The Maspalomas Lighthouse is in the south of Gran Canaria, right in the middle of one of the most visited sections of coastline in Europe.
Maspalomas, Playa del Inglés and Meloneras offer a vast number of hotels and apartments, loads of leisure options during the day and an attractive night life around the beaches.
However Maspalomas is not just known for its enormous expanse of dunes next to the sea, or its great climate. It is also known for its old Lighthouse, which saw the first tourists arrive, and witnessed the area turn into a holiday resort. Ever since it dawned on the first travellers that the warm temperatures were no fluke on this endless beach, the Maspalomas Lighthouse has been the silent witness to thousands of days of sun, honeymoons, dips in the sea and strolls along the promenade.
The decision to build the lighthouse was made in 1861, although it actually took 28 long years to finish. At the time, the place was an uninhabited, desert paradise, cut off from the rest of the island. In order to build the lighthouse, which stands 55 metres high, they used a dock with a small ramp to unload the materials, which could only be brought in by sea.
The lighthouse light shone for the first time on 1st February 1890. It was the only construction at the end of a long strip of sand which started at what is now the Playa del Inglés and tailed off close to the Maspalomas Oasis. It helped to guide steamboats which covered routes between Europe, Africa and America.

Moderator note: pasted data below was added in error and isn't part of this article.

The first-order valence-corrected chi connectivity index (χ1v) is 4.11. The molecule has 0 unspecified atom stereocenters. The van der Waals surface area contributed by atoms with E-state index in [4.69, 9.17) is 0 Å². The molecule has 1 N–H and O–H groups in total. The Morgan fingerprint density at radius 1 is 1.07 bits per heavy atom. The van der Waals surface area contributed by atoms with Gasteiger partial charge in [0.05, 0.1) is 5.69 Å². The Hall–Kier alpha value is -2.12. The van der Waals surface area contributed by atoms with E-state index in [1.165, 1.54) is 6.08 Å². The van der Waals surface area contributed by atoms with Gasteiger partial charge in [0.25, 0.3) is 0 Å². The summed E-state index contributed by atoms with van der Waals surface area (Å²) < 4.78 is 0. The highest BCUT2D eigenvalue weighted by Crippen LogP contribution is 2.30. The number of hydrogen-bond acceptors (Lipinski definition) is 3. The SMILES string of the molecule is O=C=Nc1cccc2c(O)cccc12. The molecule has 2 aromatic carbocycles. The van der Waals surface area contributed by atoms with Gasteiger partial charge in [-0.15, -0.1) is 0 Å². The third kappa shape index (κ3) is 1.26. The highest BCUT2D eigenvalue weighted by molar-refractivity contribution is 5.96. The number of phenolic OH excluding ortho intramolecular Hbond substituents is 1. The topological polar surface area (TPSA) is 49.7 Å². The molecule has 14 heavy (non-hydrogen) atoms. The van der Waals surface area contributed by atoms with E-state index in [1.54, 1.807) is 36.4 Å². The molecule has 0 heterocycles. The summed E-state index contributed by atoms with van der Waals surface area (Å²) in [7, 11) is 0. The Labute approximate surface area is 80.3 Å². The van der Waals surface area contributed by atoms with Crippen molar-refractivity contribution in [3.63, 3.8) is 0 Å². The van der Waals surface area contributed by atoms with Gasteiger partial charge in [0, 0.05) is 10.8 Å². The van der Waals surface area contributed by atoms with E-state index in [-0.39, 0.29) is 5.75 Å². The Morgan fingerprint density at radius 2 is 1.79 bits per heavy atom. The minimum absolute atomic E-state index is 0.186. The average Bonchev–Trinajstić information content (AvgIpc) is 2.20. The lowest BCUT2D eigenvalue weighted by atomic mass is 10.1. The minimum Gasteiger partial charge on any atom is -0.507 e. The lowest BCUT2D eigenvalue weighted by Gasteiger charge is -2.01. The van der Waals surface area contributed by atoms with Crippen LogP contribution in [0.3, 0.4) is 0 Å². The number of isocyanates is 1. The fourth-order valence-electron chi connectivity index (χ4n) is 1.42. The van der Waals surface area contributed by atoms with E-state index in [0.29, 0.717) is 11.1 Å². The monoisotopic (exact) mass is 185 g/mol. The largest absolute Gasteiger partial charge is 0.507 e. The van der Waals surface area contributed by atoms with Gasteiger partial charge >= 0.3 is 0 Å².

Nowadays everything around it has changed. Now it is at the start of a busy promenade area with a whole host of restaurants and gift shops. It is the perfect place to shop, stop off after a day at the beach, go out for dinner or simply have a drink next to the long seashore.
Just a few metres from the promenade, bathers and walkers dive into the sand which marks the start of the Maspalomas Natural Dune Reserve, made up of three eco-systems: Palmeral, Charca and Dunas (Palms, Pond and Dunes) which run in parallel a few metres from the sea. The whole area is an enormous, exceptionally valuable natural space.
Just a little further on from the Maspalomas Palm Tree plantation (Palmeral) you will find another protected natural space, Charca, which lies between the sea and the sand, providing a resting spot for birds migrating from Europe to Africa. The huge expanse of sand dunes start beyond this ‘pond’, changing their shape continually, chiseled out by the wind coming off the ocean.
From the Lighthouse, and heading towards the dunes along the seashore, we reach the Punta de Maspalomas, which connects with the Playa del Inglés. It is actually the same beach, which just changes its name at this point. Visitors here soon latch on to our healthy custom of walking from one end to the other.
The beach has solitary and isolated sections, where nudism is popular. From the Maspalomas Lighthouse to Playa del Inglés, the nudist area is found between beach bars 3 and 4. From Playa del Inglés to the Maspalomas Lighthouse, the nudist area is found between beach bars 5 and 6. Surfers congregate on the bend joining Maspalomas with Playa del Inglés. Walkers, nudists and surfers mix freely on the beach.
Many things have changed since 1861, but Maspalomas continues to be the perfect place to unwind, enjoy the sea or simply while away the hours sunbathing. This hasn’t changed, and neither has the long shadow of the Lighthouse, in the same place as ever. Whereas before it looked out for boats crossing the Atlantic, it now envies beach-goers spending their days under the gentle sun in Maspalomas.
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